Google will make its Google Wave real-time collaboration platform available to 100,000 more people beginning tomorrow in what the company is calling an "extended preview."
As I noted over the weekend, Wave has been tested internally by thousands of Googlers and externally by thousands of developers. These folks have been poking and prodding it to flesh out the soft spots in the code.
Lars Rasmussen in a blog post today previewed the extended preview, noting the 100,000 new invites will go to:
- Developers who have been active in the developer preview we started back in June.
- The first users who signed up and offered to give feedback on wave.google.com.
- Select customers of Google Apps.
Rasmussen said Google will ask some early users to nominate people they know also to receive early invitations, noting that Google Wave is more useful if your friends, family and colleagues have it too. If this catches on, Google will invite "many more" to try out Google Wave. ReadWriteWeb has more on the invitation process here.
This makes sense. I signed up to test Wave back in June, just two weeks after Google launched Wave at I/O, so I hope to get an invite. But I need to have people to use it with, or the invite is moot. Wave only works when you have several people on it, or else it's just instant messaging with file-sharing.
It's also not the way people are used to communicating and collaborating, so most people will need to have their hands held to varying degrees.
Ramussen added this caveat and clarification about what he means by "preview":
"Some of you have asked what we mean by preview. This just means that Google Wave isn't quite ready for prime time. Not yet, anyway. Since first unveiling the project back in May, we've focused almost exclusively on scalability, stability, speed and usability. Yet, you will still experience the occasional downtime, a crash every now and then, part of the system being a bit sluggish and some of the user interface being, well, quirky."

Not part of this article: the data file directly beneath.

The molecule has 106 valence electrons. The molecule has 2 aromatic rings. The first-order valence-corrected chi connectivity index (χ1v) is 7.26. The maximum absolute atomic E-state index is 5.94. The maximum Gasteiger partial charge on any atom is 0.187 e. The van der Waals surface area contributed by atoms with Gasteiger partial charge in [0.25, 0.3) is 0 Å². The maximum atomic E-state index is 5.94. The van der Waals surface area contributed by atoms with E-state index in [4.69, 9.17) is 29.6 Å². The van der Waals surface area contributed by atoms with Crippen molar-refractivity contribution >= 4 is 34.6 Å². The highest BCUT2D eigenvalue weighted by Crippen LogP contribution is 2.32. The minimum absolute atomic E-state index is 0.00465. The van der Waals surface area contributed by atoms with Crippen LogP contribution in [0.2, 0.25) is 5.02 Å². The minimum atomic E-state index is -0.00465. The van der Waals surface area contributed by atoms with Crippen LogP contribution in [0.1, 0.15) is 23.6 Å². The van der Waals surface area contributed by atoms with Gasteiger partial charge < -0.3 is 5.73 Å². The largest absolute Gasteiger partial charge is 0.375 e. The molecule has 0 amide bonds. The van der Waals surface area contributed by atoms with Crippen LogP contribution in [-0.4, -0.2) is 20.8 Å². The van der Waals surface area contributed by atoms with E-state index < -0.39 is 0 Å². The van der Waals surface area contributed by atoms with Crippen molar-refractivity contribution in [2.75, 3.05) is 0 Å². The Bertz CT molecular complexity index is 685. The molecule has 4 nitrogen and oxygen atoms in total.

Very true. Wave Creators Lars and Jens Rasmussen provided a demo for myself and other journalists back in July and the platform stalled quite a bit, freezing my browser, particularly when I tried to access photos or files.
Rasmussen also offered a teaser, noting that he and his team have yet to implement certain key features.
"For example, you can't yet remove a participant from a wave or define groups of users, draft mode is still missing and you can't configure the permissions of users on a wave. We'll be rolling out these and other features as soon as they are ready -- over the next few months."
Rasmussen also praised the the thousands of developers who have patiently taken part in our ongoing developer preview. BT's Ribbit team, for example, has created some Wave gadgets, which I expect to see in action tomorrow.
Net-net, tomorrow's launch is big for Google in the sense that it has to be able to support the glut of new Wave users with its infrastructure. The users also have to have a comfortable waving experience, or the beta build won't blossom.
Google also took another major step in getting Wave ready for broader adoption Sept. 22 when it launched Google Chrome Frame, an open-source plug-in that enables Chrome's Webkit rendering engine to run in Microsoft's Internet Explorer.
I will be very interested to see how many users bother to install Chrome Frame; instructions for installing it to use Wave are here.
I'm rooting for Wave, because I think this is where the many-to-many collaboration model needs to go -- into real-time for the future.